Here’s a thing about research (and drug discovery in particular) that makes it a bit different from many other occupations: you can go for extended periods without even being sure that you’re doing what you’re supposed to be doing. This thought came to mind yesterday when (on Twitter) Ash Jogalekar quoted a biotech veteran as saying that the most likely result of a high-throughput screening campaign was nothing and that the second most likely result was crap. Michael Gilman (biotech veteran himself) then chimed in to say that he would definitely prefer the “nothing”, because digging through all the crap was so deadly.
I can endorse both of those viewpoints, but I wanted to add some refinements. First off, it’s actually pretty unusual to get flat-out nothing from a screen. In fact, a real blank would strongly suggest that something went wrong, because you always get some sort of result, even if it’s just noise. That’s why any new screening campaign generally starts off with a test set, X hundred or X thousand compounds that get run as a pilot. If the output is flat zero for every well, something is very likely wrong. On the other end of the scale, if you get a 10% solid hit rate, something is definitely wrong. A more believable raw hit rate is something below 1% for a lot of targets (more if you’re screening a target class that you know the test deck has liked in the past, of course). But a ten per cent hit rate for what’s supposed to be a randomish selection of compounds is just not going to happen; your assay window is too wide or your assay format is just messed up at a fundamental level.
“Nothing” in screening terms generally means “nothing more than the usual crap”. Every assay technique is vulnerable to false positives. Some of these are specific to a particular readout – intrinsically fluorescent compounds or fluorescence interfering ones, for example, and some of them (aggregation) can mess up a whole range of assays. You should, then, expect to see your old friends. If you’re running a luciferase-driven assay, for example, you surely have some luciferase inhibitors in your collection (every collection has some!) If they don’t show up as “hits”, you have a problem.
What about an assay that returns a few hundred compounds even after the frequent-hitters for that assay technique have been identified? That is the situation I described in the opening paragraph, because that’s research, because you have no idea if those compounds are legitimate hits or if they’re a pile of junk that was generated by a false positive mechanism that you don’t know about yet. The newer and more exciting the assay technique, the greater the chances are that this has happened. The wilder and more squirrely the target, the greater the chances for false positives, too, since the intrinsic hit rate is likely quite small.
The kicker is that wilder and trickier targets tend to get screened in newer or more complex assay formats and against weirder compound collections, because they’ve either already been tried in the more normal stuff or there’s nothing else that has a hope of working. So you’re getting it from both directions. But your only choice is to start working your way through the pile, because that’s what you came here for, right? To find a drug lead? This is the situation that Gilman is describing – weeks or even months of chasing things down class by class, compound by compound. Slam the doors, kick the tires, do it again.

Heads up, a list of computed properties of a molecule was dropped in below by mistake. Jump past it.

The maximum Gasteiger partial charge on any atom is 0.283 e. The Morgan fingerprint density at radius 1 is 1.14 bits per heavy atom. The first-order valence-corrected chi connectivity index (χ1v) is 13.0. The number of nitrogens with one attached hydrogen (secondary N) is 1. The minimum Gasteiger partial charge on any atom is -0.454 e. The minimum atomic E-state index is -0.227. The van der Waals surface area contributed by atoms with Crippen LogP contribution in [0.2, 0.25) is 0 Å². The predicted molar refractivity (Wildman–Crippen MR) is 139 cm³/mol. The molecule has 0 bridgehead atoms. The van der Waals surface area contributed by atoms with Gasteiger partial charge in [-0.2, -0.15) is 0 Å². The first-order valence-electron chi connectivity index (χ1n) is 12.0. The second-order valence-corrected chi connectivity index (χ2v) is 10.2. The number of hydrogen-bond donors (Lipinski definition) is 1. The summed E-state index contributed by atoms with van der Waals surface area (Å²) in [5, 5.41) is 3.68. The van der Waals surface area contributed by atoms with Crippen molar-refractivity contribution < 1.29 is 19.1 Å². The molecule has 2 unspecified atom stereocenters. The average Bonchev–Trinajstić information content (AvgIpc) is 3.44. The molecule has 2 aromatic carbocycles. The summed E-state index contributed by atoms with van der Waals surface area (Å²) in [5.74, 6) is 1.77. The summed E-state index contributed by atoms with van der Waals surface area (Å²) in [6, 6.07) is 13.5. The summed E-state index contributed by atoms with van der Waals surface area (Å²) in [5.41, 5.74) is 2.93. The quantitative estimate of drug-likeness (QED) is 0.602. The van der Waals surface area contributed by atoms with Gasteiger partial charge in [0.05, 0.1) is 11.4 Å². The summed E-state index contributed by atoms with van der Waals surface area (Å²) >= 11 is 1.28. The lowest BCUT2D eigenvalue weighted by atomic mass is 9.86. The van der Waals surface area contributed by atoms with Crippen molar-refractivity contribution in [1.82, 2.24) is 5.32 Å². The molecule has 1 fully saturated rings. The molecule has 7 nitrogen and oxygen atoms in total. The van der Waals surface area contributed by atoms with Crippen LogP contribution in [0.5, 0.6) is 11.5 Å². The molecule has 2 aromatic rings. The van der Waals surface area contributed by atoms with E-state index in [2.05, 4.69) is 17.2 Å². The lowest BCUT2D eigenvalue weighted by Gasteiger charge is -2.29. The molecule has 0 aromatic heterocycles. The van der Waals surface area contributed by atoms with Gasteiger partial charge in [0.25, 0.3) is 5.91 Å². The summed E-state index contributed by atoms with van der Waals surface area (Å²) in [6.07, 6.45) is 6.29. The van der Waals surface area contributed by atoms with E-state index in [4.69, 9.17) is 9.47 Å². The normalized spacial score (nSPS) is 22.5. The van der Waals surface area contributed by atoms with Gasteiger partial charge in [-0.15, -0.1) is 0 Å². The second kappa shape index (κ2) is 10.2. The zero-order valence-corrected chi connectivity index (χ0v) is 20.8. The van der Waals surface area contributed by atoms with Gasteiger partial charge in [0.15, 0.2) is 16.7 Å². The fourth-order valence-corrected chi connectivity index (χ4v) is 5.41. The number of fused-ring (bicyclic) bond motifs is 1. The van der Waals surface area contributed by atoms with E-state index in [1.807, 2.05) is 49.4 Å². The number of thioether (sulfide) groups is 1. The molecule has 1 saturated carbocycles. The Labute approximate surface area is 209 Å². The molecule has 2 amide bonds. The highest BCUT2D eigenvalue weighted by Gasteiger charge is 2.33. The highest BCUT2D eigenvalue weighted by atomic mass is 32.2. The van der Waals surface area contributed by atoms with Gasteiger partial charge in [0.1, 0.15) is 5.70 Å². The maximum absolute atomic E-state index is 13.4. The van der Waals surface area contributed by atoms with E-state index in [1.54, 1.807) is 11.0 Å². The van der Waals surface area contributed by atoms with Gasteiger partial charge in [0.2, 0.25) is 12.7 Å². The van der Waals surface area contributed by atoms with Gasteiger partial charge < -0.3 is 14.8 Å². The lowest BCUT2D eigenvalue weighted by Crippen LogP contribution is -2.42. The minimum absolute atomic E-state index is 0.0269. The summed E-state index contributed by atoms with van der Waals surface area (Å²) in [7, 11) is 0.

There’s another problem that occurs more often at the frontier, too: lack of control compounds. You would like to test your assay(s) with a compound that’s known to do what you’re looking for, to make sure that everything’s working and that you can find such things, but what if no such compounds exist yet? You’re left trying to develop assays in the hopes that they’ll do what you want – I mean, they look like they should work – but you’re never quite sure. In these cases, if all you get is a collection of odds and ends when you run the screen, is that because it’s a hard target and not much was going to show up anyway? Or is it because there’s something wrong with your screen? These are, sadly, not mutually exclusive. Positive controls and validated assays have got to come from somewhere, though. . .
The “Are we doing this right?” feeling does not go away after the screen, either – in fact, dealing with it is an important part of being able to do research. Have you picked the right compound series to expand on, or is it a dead end that needs to be abandoned? Are you screening in the appropriate cell lines? How about that in vivo model that you’re heading for – do you trust it? You’re going to have to trust something at that level, because that’s what’s going to recommend a compound to the clinic. Oh God, the clinic. Is the whole idea behind the project even sound enough to have effects in humans? The Phase II failure rate will show that the answer to this question is often “Nope”, and many of those folks thought they’d answered their questions as well as they could, too, before the ground truth landed.
This is, in the end, only one way to answer such questions and deal with such doubts: run the flippin’ experiments. Set them up as well as you can, with all the brainpower and effort you can bring to the task, and then run the experiments and see what you get. There are plenty of jobs where you know what’s going to happen, but you chose this one instead!